CRF Blog

As Astonishing as Elvis

by Bill Hayes

In As Astonishing as Elvis for the London Review of Books, reviews Ayn Rand by Jeff Britting.

If you try to find out about the legacy of Ayn Rand, your search engine will probably direct you first to, a website run by the Ayn Rand Institute in California. The ARI was founded in 1985, three years after Rand’s death, by Leonard Peikoff, her friend and heir. It runs a newsletter called Impact and, via the Objectivist Academic Center, undergraduate courses in the Randian world vision.

Objectivism was the name Rand gave to the system of philosophy she developed in a 30,000-word speech that took her two years to write and which forms the centrepiece of her bestselling novel, Atlas Shrugged (1957). It was later elaborated in speeches, lectures and interviews, in the six non-fiction books Rand published in her lifetime, and a further dozen-odd published after her death. Objectivism is also promulgated by the Objectivist Center in Washington DC, until recently run by David Kelley, the author of A Life of One’s Own: Individualism and the Welfare State. Kelley split from the ARI in 1990, ‘dismayed’ by ‘the exploding excesses’ of its ‘official, dogmatic approach’. The Center supports lectures and social events, a journal called the New Individualist (until recently the Navigator), a venture called the Atlas Society and an online Objectivism Store selling T-shirts, bags, hats, badges and inspirational posters such as Morality Made Visible, which features the Manhattan skyline, Twin Towers intact, with a quotation from The Fountainhead, Rand’s bestselling novel of 1943.

Rand is everywhere on the internet: stickers, coasters, car number plates, CDs featuring a Randian ‘Concerto of Deliverance’ at Randians can meet ‘at least’ four thousand others, it is claimed, through the Objectivist dating agency at, which last January carried an ad for an Ayn Rand social evening at a New York City restaurant called Porter’s (the evening was to feature ‘gourmet hors d’oeuvres’ served by ‘uniformed strolling waiters’ and ‘an artistically decorated birthday cake’). Professional philosophers can join the Ayn Rand Society at; people in easy reach of Denver can choose between FROG (Front Range Objectivist Group), FROST (Front Range Objectivist Supper Talks) and FROLIC (Front Range Objectivist Laughter Ideas and Chow). Names pop up from website to website, agreeing and disagreeing, welcoming and banning, calling for papers, publishing books. There’s a whole community of Objectivists out there, with its own structure and hierarchy, controversies and disputes, outcasts, fellow-travellers, stars. A peer-reviewed journal, the Journal of Ayn Rand Studies, was founded in 1999, and continues to run out of New York University; a paper by Slavoj Žižek is among past highlights. In 2001, the Anthem Foundation for Objectivist Research established a $300,000 fellowship in the philosophy department at the University of Texas at Austin. Austin’s current Anthem fellow is the author of, among other things, a paper called ‘Money Can Buy Happiness’. Fellowships have also been established at the University of Pittsburgh and Ashland University in Ohio.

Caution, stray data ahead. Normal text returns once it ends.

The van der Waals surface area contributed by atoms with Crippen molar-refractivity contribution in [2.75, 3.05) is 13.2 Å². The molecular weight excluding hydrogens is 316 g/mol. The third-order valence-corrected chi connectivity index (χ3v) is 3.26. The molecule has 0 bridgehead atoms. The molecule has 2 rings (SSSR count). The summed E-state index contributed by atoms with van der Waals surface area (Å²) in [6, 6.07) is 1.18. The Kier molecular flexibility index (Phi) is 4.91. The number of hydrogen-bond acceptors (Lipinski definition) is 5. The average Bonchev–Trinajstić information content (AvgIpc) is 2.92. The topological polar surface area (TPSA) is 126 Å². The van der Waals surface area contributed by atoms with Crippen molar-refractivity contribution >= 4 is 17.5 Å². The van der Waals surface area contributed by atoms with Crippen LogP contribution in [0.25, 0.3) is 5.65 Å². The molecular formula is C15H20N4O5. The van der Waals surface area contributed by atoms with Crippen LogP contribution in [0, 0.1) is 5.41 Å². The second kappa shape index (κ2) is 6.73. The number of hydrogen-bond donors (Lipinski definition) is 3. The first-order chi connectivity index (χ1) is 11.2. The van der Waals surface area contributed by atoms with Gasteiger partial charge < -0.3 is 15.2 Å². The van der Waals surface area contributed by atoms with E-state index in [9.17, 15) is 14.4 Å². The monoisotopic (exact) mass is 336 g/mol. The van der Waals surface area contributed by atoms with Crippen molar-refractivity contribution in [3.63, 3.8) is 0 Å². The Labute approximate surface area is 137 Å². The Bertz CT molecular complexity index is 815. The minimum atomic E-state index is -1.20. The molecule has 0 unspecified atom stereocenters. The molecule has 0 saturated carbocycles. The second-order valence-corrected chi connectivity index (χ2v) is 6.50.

In the US, there’s a 2005 centenary edition of Atlas Shrugged, a 35th-anniversary edition, a school-bound edition, a library-bound edition, but here in Britain, the most recent edition is a mass market paperback published by Signet in 1997. It has the shirking old Titan on the front cover, in a horrible Deco-ish rendition, and Rand herself on the back, cow-eyed and alabaster-browed. The actual text is 1079 tiny-printed pages long.

‘Who is John Galt?’ the novel begins: the question is rhetorical, an expression of despair. The setting is, loosely, America in the 1940s – Washington, Wisconsin, Mexico are mentioned, as are diners, bums, hamburgers, negligees – but film-set-thin and vague and flat. Everything is running down: typewriters break and no one can fix them, mines and smelters lie idle, and out West, in an image experienced as the ultimate horror, a farmer is spotted using a plough. Men of talent, composers, industrialists, financiers, one by one destroy their businesses and disappear. Faceless governments pass progressively more anti-business legislation: the Equalisation of Opportunity Bill; the Anti-Dog Eat Dog Rule. [more]